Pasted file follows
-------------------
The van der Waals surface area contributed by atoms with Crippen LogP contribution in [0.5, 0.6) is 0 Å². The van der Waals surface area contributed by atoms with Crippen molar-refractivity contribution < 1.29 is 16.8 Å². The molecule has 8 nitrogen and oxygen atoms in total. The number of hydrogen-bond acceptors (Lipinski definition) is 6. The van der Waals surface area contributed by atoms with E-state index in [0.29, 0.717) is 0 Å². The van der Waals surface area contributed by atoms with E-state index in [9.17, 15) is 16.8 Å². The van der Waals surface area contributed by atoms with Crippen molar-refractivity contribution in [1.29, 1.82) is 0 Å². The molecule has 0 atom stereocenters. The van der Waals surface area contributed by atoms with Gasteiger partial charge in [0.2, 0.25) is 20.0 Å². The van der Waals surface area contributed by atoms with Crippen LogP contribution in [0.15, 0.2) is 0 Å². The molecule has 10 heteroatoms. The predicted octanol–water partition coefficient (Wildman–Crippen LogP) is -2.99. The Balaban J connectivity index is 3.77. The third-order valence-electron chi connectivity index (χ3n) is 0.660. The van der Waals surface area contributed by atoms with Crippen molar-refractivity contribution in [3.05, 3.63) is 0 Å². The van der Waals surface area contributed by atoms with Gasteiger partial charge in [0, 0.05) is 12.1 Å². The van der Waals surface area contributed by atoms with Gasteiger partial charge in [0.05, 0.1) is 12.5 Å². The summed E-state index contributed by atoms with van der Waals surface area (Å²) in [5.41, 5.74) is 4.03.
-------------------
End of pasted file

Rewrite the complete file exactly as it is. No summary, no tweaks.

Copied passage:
The van der Waals surface area contributed by atoms with Crippen LogP contribution in [0.5, 0.6) is 0 Å². The van der Waals surface area contributed by atoms with Crippen molar-refractivity contribution < 1.29 is 16.8 Å². The molecule has 8 nitrogen and oxygen atoms in total. The number of hydrogen-bond acceptors (Lipinski definition) is 6. The van der Waals surface area contributed by atoms with E-state index in [0.29, 0.717) is 0 Å². The van der Waals surface area contributed by atoms with E-state index in [9.17, 15) is 16.8 Å². The van der Waals surface area contributed by atoms with Crippen molar-refractivity contribution in [1.29, 1.82) is 0 Å². The molecule has 0 atom stereocenters. The van der Waals surface area contributed by atoms with Gasteiger partial charge in [0.2, 0.25) is 20.0 Å². The van der Waals surface area contributed by atoms with Crippen LogP contribution in [0.15, 0.2) is 0 Å². The molecule has 10 heteroatoms. The predicted octanol–water partition coefficient (Wildman–Crippen LogP) is -2.99. The Balaban J connectivity index is 3.77. The third-order valence-electron chi connectivity index (χ3n) is 0.660. The van der Waals surface area contributed by atoms with Crippen molar-refractivity contribution in [3.05, 3.63) is 0 Å². The van der Waals surface area contributed by atoms with Gasteiger partial charge in [0, 0.05) is 12.1 Å². The van der Waals surface area contributed by atoms with Gasteiger partial charge in [0.05, 0.1) is 12.5 Å². The summed E-state index contributed by atoms with van der Waals surface area (Å²) in [5.41, 5.74) is 4.03.